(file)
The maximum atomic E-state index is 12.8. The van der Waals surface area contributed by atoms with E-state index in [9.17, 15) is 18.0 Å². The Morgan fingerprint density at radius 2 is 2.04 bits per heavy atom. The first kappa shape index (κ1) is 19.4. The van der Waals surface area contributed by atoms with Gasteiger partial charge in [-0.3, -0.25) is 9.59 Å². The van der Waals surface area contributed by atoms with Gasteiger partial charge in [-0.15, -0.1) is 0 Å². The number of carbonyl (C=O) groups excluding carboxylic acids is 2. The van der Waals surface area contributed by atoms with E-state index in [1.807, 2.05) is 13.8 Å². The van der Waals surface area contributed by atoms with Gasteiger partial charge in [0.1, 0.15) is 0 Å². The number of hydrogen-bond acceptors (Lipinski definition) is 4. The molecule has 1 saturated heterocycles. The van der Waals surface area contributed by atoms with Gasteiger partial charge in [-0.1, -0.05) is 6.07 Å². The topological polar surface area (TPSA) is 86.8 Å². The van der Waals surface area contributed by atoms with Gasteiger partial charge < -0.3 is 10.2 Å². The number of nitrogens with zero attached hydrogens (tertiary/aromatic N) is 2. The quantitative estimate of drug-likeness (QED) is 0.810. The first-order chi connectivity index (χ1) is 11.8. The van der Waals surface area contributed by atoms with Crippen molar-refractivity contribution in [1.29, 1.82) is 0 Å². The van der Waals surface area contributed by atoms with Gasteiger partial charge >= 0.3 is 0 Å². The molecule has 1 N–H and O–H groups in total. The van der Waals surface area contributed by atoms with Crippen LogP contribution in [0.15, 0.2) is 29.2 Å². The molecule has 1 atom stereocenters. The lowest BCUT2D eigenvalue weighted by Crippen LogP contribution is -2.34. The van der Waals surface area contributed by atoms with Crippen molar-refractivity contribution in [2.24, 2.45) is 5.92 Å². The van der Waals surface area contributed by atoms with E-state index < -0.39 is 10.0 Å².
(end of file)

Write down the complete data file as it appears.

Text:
The maximum atomic E-state index is 12.8. The van der Waals surface area contributed by atoms with E-state index in [9.17, 15) is 18.0 Å². The Morgan fingerprint density at radius 2 is 2.04 bits per heavy atom. The first kappa shape index (κ1) is 19.4. The van der Waals surface area contributed by atoms with Gasteiger partial charge in [-0.3, -0.25) is 9.59 Å². The van der Waals surface area contributed by atoms with Gasteiger partial charge in [-0.15, -0.1) is 0 Å². The number of carbonyl (C=O) groups excluding carboxylic acids is 2. The van der Waals surface area contributed by atoms with E-state index in [1.807, 2.05) is 13.8 Å². The van der Waals surface area contributed by atoms with Gasteiger partial charge in [0.1, 0.15) is 0 Å². The number of hydrogen-bond acceptors (Lipinski definition) is 4. The molecule has 1 saturated heterocycles. The van der Waals surface area contributed by atoms with Gasteiger partial charge in [-0.1, -0.05) is 6.07 Å². The topological polar surface area (TPSA) is 86.8 Å². The van der Waals surface area contributed by atoms with Gasteiger partial charge < -0.3 is 10.2 Å². The number of nitrogens with zero attached hydrogens (tertiary/aromatic N) is 2. The quantitative estimate of drug-likeness (QED) is 0.810. The first-order chi connectivity index (χ1) is 11.8. The van der Waals surface area contributed by atoms with Crippen molar-refractivity contribution in [1.29, 1.82) is 0 Å². The van der Waals surface area contributed by atoms with Gasteiger partial charge >= 0.3 is 0 Å². The molecule has 1 N–H and O–H groups in total. The van der Waals surface area contributed by atoms with Crippen LogP contribution in [0.15, 0.2) is 29.2 Å². The molecule has 1 atom stereocenters. The lowest BCUT2D eigenvalue weighted by Crippen LogP contribution is -2.34. The van der Waals surface area contributed by atoms with Crippen molar-refractivity contribution in [2.24, 2.45) is 5.92 Å². The van der Waals surface area contributed by atoms with E-state index < -0.39 is 10.0 Å².